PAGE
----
A top tip to help keep children safe at Easter
There has been a lot of talk in the press recently about the dangers of children choking on smaller Easter eggs. As such, we decided to raise some awareness of the issue – and the response we have had been amazing. It just shows how interested people really are in accident prevention and staying safe. Read on to learn a top tip to help keep children safe this Easter.
The story came about after a mother shared her story about how her daughter choked on a mini egg several years ago. Her story is a stark reminder of just how easily small, round foods can become a choking hazard for young children. For years now, we’ve known that grapes are potentially very dangerous for young children. As a result, many schools and nurseries across the country have now banned children from bringing them in as part of their packed lunch. Mini Easter eggs are now being flagged as a danger too. Parents are being advised to either buy larger, hollow eggs that are less of a choking hazard – or to supervise their children much more closely when they are eating them.
Please don’t panic though. Although choking is very common and extremely frightening, it is still comparatively rare that it proves fatal.
How to help if your child is choking
Babies and young children can choke on anything small enough to fit through a loo roll. To prevent choking, keep small objects out of reach, cut food into very small pieces and always supervise children when eating.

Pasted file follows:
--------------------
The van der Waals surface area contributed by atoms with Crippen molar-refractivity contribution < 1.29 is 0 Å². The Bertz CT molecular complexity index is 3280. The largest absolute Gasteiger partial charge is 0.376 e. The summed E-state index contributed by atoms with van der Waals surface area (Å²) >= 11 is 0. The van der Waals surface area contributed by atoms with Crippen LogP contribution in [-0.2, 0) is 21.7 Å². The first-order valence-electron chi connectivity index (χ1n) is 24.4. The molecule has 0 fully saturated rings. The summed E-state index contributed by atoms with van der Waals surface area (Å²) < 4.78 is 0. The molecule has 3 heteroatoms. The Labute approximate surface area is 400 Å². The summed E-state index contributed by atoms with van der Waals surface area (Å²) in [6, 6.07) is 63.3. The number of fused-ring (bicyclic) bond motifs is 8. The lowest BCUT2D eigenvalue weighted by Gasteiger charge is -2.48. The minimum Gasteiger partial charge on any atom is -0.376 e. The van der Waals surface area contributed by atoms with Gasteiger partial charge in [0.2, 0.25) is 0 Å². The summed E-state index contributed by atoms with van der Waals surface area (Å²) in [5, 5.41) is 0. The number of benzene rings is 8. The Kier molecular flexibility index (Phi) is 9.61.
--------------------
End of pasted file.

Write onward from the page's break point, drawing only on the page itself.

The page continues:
If a child is choking
- Remain calm and encourage them to cough to clear it themselves.
If they are choking and unable to speak/cry and are struggling to breathe
- Perform 5 back blows – Bend the child forward, supporting them on their chest. With the other hand give a firm back blow between the shoulder blades.
- Check to see if the blockage has cleared before repeating.
If the obstruction hasn’t cleared after 5 back blows – Phone 999 and start abdominal thrusts
- Stand behind the child and place one hand in a fist under their rib cage. Use the other hand to pull up and under in a J shaped motion, to dislodge the obstruction. Perform abdominal thrusts up to 5 times, checking each time to see if the obstruction has cleared.
Anyone who has received abdominal thrusts should be seen by a doctor.
Never perform abdominal thrusts on a baby, use chest thrusts instead.
- Keep going and alternating five back blows and five abdominal thrusts until emergency help arrives.
If at any point the child becomes unconscious, commence CPR.
We hope you will not need to use this – but it’s always best to be prepared, not scared!
Written by Emma Hammett for First Aid for Life
It is strongly advised that you attend a Practical First Aid course to understand what to do in a medical emergency. Please visit www.firstaidforlife.org.uk or call 0208 675 4036 for more information about our courses.
First Aid for life provides this information for guidance and it is not in any way a substitute for medical advice. First Aid for Life is not responsible or liable for any diagnosis made, or actions taken based on this information.